Hokkaido has been growing in popularity with tourists every year. The mountainous volcanoes, rejuvenating onsen and lush wildernesses are yours for exploring and with the Hokkaido Shinkansen that opened up in 2016, connecting the island to Kyushu for the first time for travelers, it’s never been easier to visit the region. In this article, we’ll do an overview of the island and pick out some key areas of interest.
Discovering Hokkaido Japan
As the most northern region, Hokkaido Japan is known as the coldest place in the country, though this doesn’t always mean snow. In the summer, the temperature is cool, and the winters are icy and snowy. An abundance of snow and ice festivals litter the region from Sapporo, the island's capital, to the northern area of Asahikawa. Snow resorts are the number one tourist attraction, but summer time can be just as nice in the region.
Overview of Hokkaido Japan
Hokkaido as a full territory of Japan is only a relatively recent event, compared to the rest of the county. Hokkaido only became what we know as Hokkaido today in 1869, after the Hakodate Prefectural Government, an offshoot of imperial Japan Government, took control of the island after a rebellion during the Japanese revolution. Before 1869, the island was called a few variations of the word Ezo, including Ezogashima (Land of the Ezo, the native people of the island) or Ezochi (Ezo-land).
Before World War I, Hokkaido was built up as an agricultural hub for Japan. The government at the time recruited an American to import western agricultural ideas to the island. This was to both create a more sustainable Japan, as well as build up infrastructure against an invasion from Russia. These agricultural ideals were ingrained in the Hokkaido culture and can still be seen today in places like Furano, where they grow grapes to make local wine, and the cultivation of potatoes, seen as some of the best in the world.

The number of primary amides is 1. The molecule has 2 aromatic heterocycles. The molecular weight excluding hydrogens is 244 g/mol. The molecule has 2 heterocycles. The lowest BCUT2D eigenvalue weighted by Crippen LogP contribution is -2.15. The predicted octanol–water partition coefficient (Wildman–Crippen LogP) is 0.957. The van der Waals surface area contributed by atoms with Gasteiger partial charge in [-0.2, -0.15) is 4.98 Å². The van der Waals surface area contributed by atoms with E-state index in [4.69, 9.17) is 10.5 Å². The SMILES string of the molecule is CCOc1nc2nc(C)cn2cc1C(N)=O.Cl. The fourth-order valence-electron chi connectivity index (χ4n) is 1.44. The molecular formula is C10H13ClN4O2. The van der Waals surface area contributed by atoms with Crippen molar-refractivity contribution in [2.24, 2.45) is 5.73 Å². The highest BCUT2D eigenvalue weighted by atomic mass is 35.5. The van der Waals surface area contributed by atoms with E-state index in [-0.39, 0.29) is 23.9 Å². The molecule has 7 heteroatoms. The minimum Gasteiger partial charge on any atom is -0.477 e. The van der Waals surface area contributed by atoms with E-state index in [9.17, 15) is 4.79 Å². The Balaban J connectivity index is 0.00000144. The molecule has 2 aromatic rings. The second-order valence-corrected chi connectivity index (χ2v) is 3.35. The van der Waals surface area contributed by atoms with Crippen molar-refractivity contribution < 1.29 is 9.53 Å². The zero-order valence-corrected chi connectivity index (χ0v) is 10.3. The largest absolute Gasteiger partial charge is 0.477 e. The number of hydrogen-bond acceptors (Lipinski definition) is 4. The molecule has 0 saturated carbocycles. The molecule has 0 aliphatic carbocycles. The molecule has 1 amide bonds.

In 2016, JR Hokkaido opened up the first leg of its Shinkansen (Bullet Train) route using the existing Seikan Tunnel. This has opened a direct train route from Tokyo to Hokkaido. The train currently stops just outside the tunnel on the Hokkaido side at Shin-Hakodate-Hokuto station, but is expected to go all the way to Sapporo by 2031, cutting travel time to the islands capital by half via train.
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Tourist attractions in Hokkaido japan
There are many tourist attractions in Hokkaido Japan to experience on your journey through the great north. If you go during the winter, you’ll be able to experience the splendor of the Sapporo Snow Festival, held in February every year, with some life size sculptures of popular Japanese locations including Senso-ji (from Asakusa), and Japanese pop culture icons carved out in ice.
If you travel in the summer, you can walk through the beautiful lavender fields of Furano. You’ll also be able to travel up to the northernmost city on the island, Wakkanai, and learn about the history and culture of Hokkaido while visiting Cape Soya. The city also has 200 sakura trees (cherry blossoms) which are the last to bloom in Japan giving you the option of seeing them in two places.
Enjoying Food at a Hokkaido Buffet
In Japan, an all-you-can-eat place is called “Viking”, named after the Norsemen of old, but enjoying a Hokkaido buffet isn’t all plundering and funny hats. In fact, it’s mostly normal fair. Going to the northern island and having a Hokkaido seafood buffet is a must, especially since most of the seafood would have been caught fresh and brought to the store.
Hokkaido Seafood Buffets
For lovers of crab, Nanda in Sapporo serve up enough crab everyday to last someone a lifetime. Their viking menu includes all the you can eat crab, seafood, and beef, for just 3700 yen at lunch and 4780 yen at dinner for 100 minutes. If you’re in Hakodate, head to the Imagine Hotel & Resort where you’ll be able to enjoy a suite of buffet foods, along with a refreshing spa and onsen after to calm your stomach.
Hokkaido Milk Tea